How did prayer start? Well, prayer, which is the practice of talking to God, goes all the way back to the garden of Eden when Adam and Eve walked and talked with God every day. The Bible is full of stories that involve talking to God, and the book of Acts is especially notable!
The book of Acts tells the story of the early church in the first years after Jesus’ crucifixion and resurrection. The disciples led the early believers in practices like sharing meals, caring for the poor, worshipping together, and prayer. They were fervent in their desire to share the Gospel and worship God, and prayer led them into a deeper relationship with God. When talking to your kids about prayer in the early church, using stories from the book of Acts can help give them concrete examples and see how Christians have always prayed.
WHO: The early church was made up of the very first Christians who either knew Jesus or knew people who knew Jesus. Those people spread the gospel and the early church grew very quickly! Many of their stories are recorded in the book of Acts.
WHEN: Likely in the 60s AD
WHAT WAS GOING ON?
The early church was growing really fast and facing all kinds of challenges and opportunities. More and more people came to believe in Jesus, but opposition was growing in the Roman Empire. Prayer became an indispensable tool for the early church leaders, many of whom were Jesus’ disciples.
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Big Word: DISCIPLES!
The disciples were the 12 men Jesus chose to follow Him. Jesus loved His disciples very much, and after He died, the 11 disciples who were left (Judas had betrayed Jesus) and a new disciple (Mattias) became the leaders of the early church.
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WHEN DID THE EARLY CHURCH PRAY?
Here are a few examples of how and when the early church prayed:
Early Christians prayed in worship. Acts 1:14 states that after Jesus ascended to Heaven, the disciples “continued with one accord in prayer.” They were praying together when the Holy Spirit came down at Pentecost. Prayer unified them in their purpose (the spread of the Gospel) and helped keep them grounded in the truth of Scripture. Prayer still does both of those things for believers today.
Throughout Acts, the apostles prayed before God worked miracles. In Acts 12, Peter was in prison and many people prayed for his release, which God miraculously granted. In Acts 28, Paul healed Publius’s father: “he prayed, and he laid his hands on him.”
Throughout Acts, the disciples prayed with boldness when they had a need, such as being released from prison (Acts 4:23-31) or for guidance making a decision. They prayed for God to reveal who should replace Judas (Acts 1:24) and who should serve the widows in the church in Jerusalem (Acts 6). The disciples regularly spent time in prayer before making a decision, which is a practice we can do today.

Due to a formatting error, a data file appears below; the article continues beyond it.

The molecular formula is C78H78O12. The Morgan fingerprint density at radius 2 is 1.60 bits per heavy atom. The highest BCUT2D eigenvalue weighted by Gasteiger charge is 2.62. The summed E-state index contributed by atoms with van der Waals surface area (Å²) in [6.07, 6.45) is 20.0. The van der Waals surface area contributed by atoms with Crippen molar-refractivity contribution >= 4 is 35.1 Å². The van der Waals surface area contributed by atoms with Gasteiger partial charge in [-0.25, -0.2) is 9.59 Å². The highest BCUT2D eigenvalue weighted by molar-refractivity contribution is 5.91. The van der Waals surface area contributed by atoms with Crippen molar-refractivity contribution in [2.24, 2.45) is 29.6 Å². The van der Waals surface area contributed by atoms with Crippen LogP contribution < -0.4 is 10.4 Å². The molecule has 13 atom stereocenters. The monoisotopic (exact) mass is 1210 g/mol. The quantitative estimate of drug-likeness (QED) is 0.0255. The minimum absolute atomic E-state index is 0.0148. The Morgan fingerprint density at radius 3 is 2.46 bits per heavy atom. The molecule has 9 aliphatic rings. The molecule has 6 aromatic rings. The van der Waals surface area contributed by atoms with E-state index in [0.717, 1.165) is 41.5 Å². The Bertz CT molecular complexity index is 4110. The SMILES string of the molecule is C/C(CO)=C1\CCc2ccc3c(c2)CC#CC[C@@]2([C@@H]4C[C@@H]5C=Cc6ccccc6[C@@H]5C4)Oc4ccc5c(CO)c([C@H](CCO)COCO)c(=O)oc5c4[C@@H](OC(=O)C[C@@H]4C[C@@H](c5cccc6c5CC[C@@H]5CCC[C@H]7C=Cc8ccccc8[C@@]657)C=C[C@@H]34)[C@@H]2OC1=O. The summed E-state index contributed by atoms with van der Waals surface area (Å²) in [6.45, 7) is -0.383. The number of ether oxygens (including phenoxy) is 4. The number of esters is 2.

In Acts 10, during a time of prayer, God appeared to Peter and told him to go to the home of Cornelius, a Roman centurion. Peter followed God’s command, and the gospel began to spread to non-Jewish people.
WHY DOES THIS MATTER TO US TODAY?
We can learn so much from the earliest Christians! They quickly turned to prayer to seek wisdom, encouragement, healing, and more. God promises that when we pray, He hears us! These stories in Acts show so many examples of this. We can pray for wisdom when we have to make big decisions. We can pray for miracles when someone we love is sick or hurting. We can pray daily as an act of worship, showing God how much we love Him.
Read: Acts 10:1–8 ESV (Cornelius prays and responds)
At Caesarea there was a man named Cornelius, a centurion of what was known as the Italian Cohort, a devout man who feared God with all his household, gave alms generously to the people, and prayed continually to God. About the ninth hour of the day[a] he saw clearly in a vision an angel of God come in and say to him, “Cornelius.” And he stared at him in terror and said, “What is it, Lord?” And he said to him, “Your prayers and your alms have ascended as a memorial before God. 5 And now send men to Joppa and bring one Simon who is called Peter. He is lodging with one Simon, a tanner, whose house is by the sea.” When the angel who spoke to him had departed, he called two of his servants and a devout soldier from among those who attended him, and having related everything to them, he sent them to Joppa.
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Maybe you’ve never really thought about teaching church history to your kids before, but we can learn so much about how to be the Church today by learning about how the Church used to be. Both when the church first started and as it grew and changed throughout history, in all different times and places. When we study church history, there are so many powerful stories of believers who have done amazing things for the kingdom of God that our kids will be inspired to do great things for the kingdom of God in their own lives.
Check out the rest of the posts in our series Church History for Kids for more topics and stories.
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